The Clark County Council adopted an unlawful camping ordinance Tuesday after a public hearing, motivated by increased levels of unsheltered homelessness across the county.
Although the ordinance makes camping under certain conditions misdemeanors, it makes the offenses eligible for Community Court — a special court for people with homelessness-related offenses where they can engage with services to have their charges dismissed.
“This is not for punitive direction,” Councilor Gary Medvigy said. “This is to provide services, to connect people with services, whether they want them or not.”
The ordinance and its changes
The eight-page-long ordinance goes into effect Nov. 17 and makes it more difficult to camp or store personal property in public places.
It bans camping between 6:30 a.m. and 9:30 p.m. on any county road, street, sidewalk or right-of-way; any entrance to or exit from any county-owned building or parking lot; and any county-owned or maintained buildings and parking lots. Camping in vehicles during that time frame on county property is also banned.
Camping on public property will not be allowed within 200 feet of a body of water; on any land used to operate a public water station, wastewater or stormwater facility; in parks; on the county railroad; and in natural areas.
The ordinance bans unlawful storage of personal property in public places, which is commonly associated with people experiencing homelessness, between 6:30 a.m. and 9:30 p.m.
Causing environmental damage or starting a fire around a campsite is banned on public property. Erecting structures, except those that are readily portable and used for shelter, such as tents, is also banned on public property.
The Clark County Prosecuting Attorney’s Office added some changes to the draft ordinance Nov. 3 — four days before the public hearing — based on comments made by county councilors at their Oct. 24 meeting.
Camping on county roads, sidewalks, streets or rights-of-way that restricts a person’s access to that property will be banned. The ordinance says the provision is intended to comply with the Americans with Disabilities Act.
Last year, a group of people with disabilities brought a federal class-action lawsuit against the city of Portland for failing to remove homeless camps blocking their access to sidewalks. The city settled in June, agreeing to clear at least 500 sidewalk-blocking camps.
Another addition to the ordinance: regardless of overnight shelter availability, it will be unlawful to camp where camping poses substantial danger to any person, an immediate threat or unreasonable risk of harm to public health or safety, or a disruption to vital government services.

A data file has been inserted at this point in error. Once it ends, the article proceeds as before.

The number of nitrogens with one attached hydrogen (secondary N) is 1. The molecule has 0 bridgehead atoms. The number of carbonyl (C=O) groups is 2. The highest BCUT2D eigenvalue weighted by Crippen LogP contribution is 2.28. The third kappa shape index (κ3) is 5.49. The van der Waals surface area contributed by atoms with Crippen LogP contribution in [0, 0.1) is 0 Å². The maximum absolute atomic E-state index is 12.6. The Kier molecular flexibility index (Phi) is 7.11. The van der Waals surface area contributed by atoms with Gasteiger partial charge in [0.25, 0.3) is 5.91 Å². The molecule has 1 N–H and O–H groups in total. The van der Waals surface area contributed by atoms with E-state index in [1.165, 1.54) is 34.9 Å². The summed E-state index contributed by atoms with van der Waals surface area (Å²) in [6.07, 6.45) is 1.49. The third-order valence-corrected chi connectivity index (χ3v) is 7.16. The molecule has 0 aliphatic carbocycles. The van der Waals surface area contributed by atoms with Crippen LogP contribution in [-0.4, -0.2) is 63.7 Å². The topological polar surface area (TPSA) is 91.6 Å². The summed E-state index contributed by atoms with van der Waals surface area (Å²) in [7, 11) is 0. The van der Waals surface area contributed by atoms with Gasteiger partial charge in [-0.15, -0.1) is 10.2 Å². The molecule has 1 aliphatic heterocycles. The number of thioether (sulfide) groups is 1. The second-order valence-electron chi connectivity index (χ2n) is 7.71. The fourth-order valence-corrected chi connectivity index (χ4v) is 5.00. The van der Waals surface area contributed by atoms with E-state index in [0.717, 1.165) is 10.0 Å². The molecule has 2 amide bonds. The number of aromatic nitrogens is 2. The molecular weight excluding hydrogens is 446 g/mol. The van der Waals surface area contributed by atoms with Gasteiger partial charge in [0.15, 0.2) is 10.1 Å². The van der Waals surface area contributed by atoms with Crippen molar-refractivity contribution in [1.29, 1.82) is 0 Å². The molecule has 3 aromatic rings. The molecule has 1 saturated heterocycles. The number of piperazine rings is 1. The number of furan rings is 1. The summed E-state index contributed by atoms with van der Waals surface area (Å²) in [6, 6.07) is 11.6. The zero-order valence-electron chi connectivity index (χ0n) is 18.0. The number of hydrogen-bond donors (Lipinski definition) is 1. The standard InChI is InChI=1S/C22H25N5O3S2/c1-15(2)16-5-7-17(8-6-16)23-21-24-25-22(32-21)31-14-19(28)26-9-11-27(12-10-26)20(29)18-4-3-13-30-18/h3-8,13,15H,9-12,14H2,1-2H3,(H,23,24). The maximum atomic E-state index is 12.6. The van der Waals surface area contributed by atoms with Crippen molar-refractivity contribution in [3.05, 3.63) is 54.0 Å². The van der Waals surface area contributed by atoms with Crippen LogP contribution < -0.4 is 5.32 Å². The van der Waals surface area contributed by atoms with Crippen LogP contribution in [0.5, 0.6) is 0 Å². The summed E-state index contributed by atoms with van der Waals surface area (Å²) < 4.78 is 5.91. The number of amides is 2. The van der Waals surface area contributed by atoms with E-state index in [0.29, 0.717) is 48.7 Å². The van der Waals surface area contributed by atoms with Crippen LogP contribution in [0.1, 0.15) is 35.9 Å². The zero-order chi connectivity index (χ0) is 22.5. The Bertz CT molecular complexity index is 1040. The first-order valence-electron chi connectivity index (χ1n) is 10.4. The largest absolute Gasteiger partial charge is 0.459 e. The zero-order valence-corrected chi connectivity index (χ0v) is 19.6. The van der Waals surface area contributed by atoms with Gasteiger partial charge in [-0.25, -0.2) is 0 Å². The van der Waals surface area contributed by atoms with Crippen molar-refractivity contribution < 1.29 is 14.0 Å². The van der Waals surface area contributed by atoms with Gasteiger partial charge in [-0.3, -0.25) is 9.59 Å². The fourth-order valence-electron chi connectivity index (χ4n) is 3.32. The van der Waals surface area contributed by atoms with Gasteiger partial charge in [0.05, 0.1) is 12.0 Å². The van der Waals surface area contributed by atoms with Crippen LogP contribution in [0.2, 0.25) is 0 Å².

The prosecutors’ office got rid of a sentence that said a section on unlawful camping will not be enforced if there is no available shelter space.
A 2018 decision by the 9th U.S. Circuit Court of Appeals made it so unlawful camping ordinances cannot be enforced if there is no shelter space available at that time.
Although the ordinance does not include language about when it won’t be enforced, it says law enforcement should determine whether there is available overnight shelter space for the person violating the ordinance. Any person who refuses to accept the open spot is subject to citation.
A new tool for the county
The council approved the ordinance unanimously.
The adoption comes just one day after the Vancouver City Council ratified three emergency orders related to homelessness.
At that meeting, city officials discussed a large, congregate shelter, called a bridge shelter, which is scheduled to be completed in December 2024. County councilors expressed interest in working with the city on the shelter.
“I think that is going to be important that we work together, finding a common solution for all of Clark County, not just Vancouver, not just in unincorporated Clark County, but all of us together,” county Councilor Glen Yung said.
Although violations of the ordinance will be eligible for Community Court, Medvigy voiced concern about the possibility of people not showing up. Clark County Sheriff’s Sgt. Todd Barsness said if people fail to appear, a warrant will be issued for their arrest.
“As we expand Community Court we need to expand the capability to remind people of their court dates, to provide transportation and to provide reminders before they get picked up off the street and arrested on a warrant,” Medvigy said.
Beth Robinson, Therapeutic Specialty Courts coordinator, said in an email to The Columbian that failing to appear for Community Court is not unusual, due to the housing status of most participants.
“We recognize this and will keep their Community Court case open for six months once a warrant is issued,” she said.
As of last month, the court’s data shows that most people in Community Court are graduating from the program.
Yung said the ordinance in combination with Community Court will be a tool for getting people to services.
“These are real people that we’re talking about, and I do believe that this ordinance is a reflection of that attitude,” Yung said. “We have people that are just literally suffering and dying on the streets, and we cannot allow that to continue to happen.”
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